Four Preludes on Playthings of the Wind

Carl Sandburg

 
The past is a bucket of ashes.
1
The woman named Tomorrow  
sits with a hairpin in her teeth  
and takes her time  
and does her hair the way she wants it  
and fastens at last the last braid and coil
and puts the hairpin where it belongs  
and turns and drawls: Well, what of it?  
My grandmother, Yesterday, is gone.  
What of it? Let the dead be dead.  
  
2
The doors were cedar
and the panels strips of gold  
and the girls were golden girls  
and the panels read and the girls chanted:  
  We are the greatest city,  
  the greatest nation:
  nothing like us ever was.  
   
The doors are twisted on broken hinges.  
Sheets of rain swish through on the wind  
  where the golden girls ran and the panels read:  
  We are the greatest city,
  the greatest nation,  
  nothing like us ever was.  
   
3
It has happened before.  
Strong men put up a city and got  
  a nation together,
And paid singers to sing and women  
  to warble: We are the greatest city,  
    the greatest nation,  
    nothing like us ever was.  
   
And while the singers sang
and the strong men listened  
and paid the singers well  
and felt good about it all,  
  there were rats and lizards who listened  
  … and the only listeners left now
  … are … the rats … and the lizards.  
   
And there are black crows  
crying, "Caw, caw,"  
bringing mud and sticks  
building a nest
over the words carved  
on the doors where the panels were cedar  
and the strips on the panels were gold  
and the golden girls came singing:  
  We are the greatest city,
  the greatest nation:  
  nothing like us ever was.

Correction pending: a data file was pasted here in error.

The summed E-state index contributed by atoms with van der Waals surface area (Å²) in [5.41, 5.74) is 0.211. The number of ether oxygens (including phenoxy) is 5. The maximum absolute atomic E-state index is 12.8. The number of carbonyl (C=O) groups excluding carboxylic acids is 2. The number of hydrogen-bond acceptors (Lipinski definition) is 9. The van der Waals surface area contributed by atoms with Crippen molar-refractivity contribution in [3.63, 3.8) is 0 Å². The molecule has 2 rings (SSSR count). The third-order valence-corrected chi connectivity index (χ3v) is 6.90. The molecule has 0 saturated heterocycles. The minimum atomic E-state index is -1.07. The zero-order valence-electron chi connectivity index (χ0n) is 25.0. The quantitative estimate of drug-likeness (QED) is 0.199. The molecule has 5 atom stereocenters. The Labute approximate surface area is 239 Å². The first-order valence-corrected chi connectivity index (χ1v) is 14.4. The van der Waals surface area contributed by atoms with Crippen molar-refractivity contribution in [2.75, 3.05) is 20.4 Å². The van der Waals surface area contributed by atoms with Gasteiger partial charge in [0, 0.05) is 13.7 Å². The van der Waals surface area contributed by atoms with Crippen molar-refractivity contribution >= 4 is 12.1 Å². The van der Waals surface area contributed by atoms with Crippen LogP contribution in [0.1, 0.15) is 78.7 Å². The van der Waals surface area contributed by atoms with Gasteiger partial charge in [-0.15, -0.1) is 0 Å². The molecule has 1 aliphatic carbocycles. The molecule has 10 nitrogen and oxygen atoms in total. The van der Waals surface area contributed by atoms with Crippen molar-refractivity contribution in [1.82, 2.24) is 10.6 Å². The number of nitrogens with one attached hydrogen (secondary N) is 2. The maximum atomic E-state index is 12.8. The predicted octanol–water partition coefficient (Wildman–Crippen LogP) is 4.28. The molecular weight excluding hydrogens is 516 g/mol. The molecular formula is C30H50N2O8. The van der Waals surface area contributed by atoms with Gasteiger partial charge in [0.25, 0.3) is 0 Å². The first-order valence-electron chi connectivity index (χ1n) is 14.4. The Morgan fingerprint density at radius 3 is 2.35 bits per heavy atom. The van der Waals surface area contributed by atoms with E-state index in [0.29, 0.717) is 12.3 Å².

The only singers now are crows crying, "Caw, caw,"  
And the sheets of rain whine in the wind and doorways.  
And the only listeners now are … the rats … and the lizards.
   
4
The feet of the rats  
scribble on the door sills;  
the hieroglyphs of the rat footprints  
chatter the pedigrees of the rats  
and babble of the blood
and gabble of the breed  
of the grandfathers and the great-grandfathers  
of the rats.  
   
And the wind shifts  
and the dust on a door sill shifts
and even the writing of the rat footprints  
tells us nothing, nothing at all  
about the greatest city, the greatest nation  
where the strong men listened  
and the women warbled: Nothing like us ever was.
 

Poems by This Author

At a Window by Carl Sandburg
Give me hunger
Autumn Movement by Carl Sandburg
I cried over beautiful things knowing no beautiful thing lasts
Back Yard by Carl Sandburg
Shine on, O moon of summer
Caboose Thoughts by Carl Sandburg
It's going to come out all right—do you know
Cahoots by Carl Sandburg
Play it across the table
Chicago by Carl Sandburg
Hog Butcher for the World,
Fire Dreams by Carl Sandburg
I remember here by the fire
Fog by Carl Sandburg
The fog comes
Follies by Carl Sandburg
Shaken
Grass by Carl Sandburg
Pile the bodies high at Austerlitz and Waterloo
Handfuls by Carl Sandburg
Blossoms of babies
Honky Tonk in Cleveland, Ohio by Carl Sandburg
It's a jazz affair, drum crashes and cornet razzes.
How Much? by Carl Sandburg
How much do you love me, a million bushels
I am the People, the Mob by Carl Sandburg
I am the people--the mob--the crowd--the mass.
In a Breath by Carl Sandburg
High noon. White sun flashes on the Michigan Avenue asphalt
Languages by Carl Sandburg
There are no handles upon a language
Loam by Carl Sandburg
In the loam we sleep
Mag by Carl Sandburg
I wish to God I never saw you, Mag.
Poems Done on a Late Night Car by Carl Sandburg
I am The Great White Way of the city
Prayers of Steel by Carl Sandburg
Lay me on an anvil, O God
Remorse by Carl Sandburg
The horse's name was Remorse
Summer Stars by Carl Sandburg
Bend low again, night of summer stars
Testament by Carl Sandburg
I give the undertakers permission to haul my body
Theme in Yellow by Carl Sandburg
I spot the hills
Under the Harvest Moon by Carl Sandburg
Under the harvest moon
Wilderness by Carl Sandburg
There is a wolf in me
Window by Carl Sandburg
Night from a railroad car window


Further Reading

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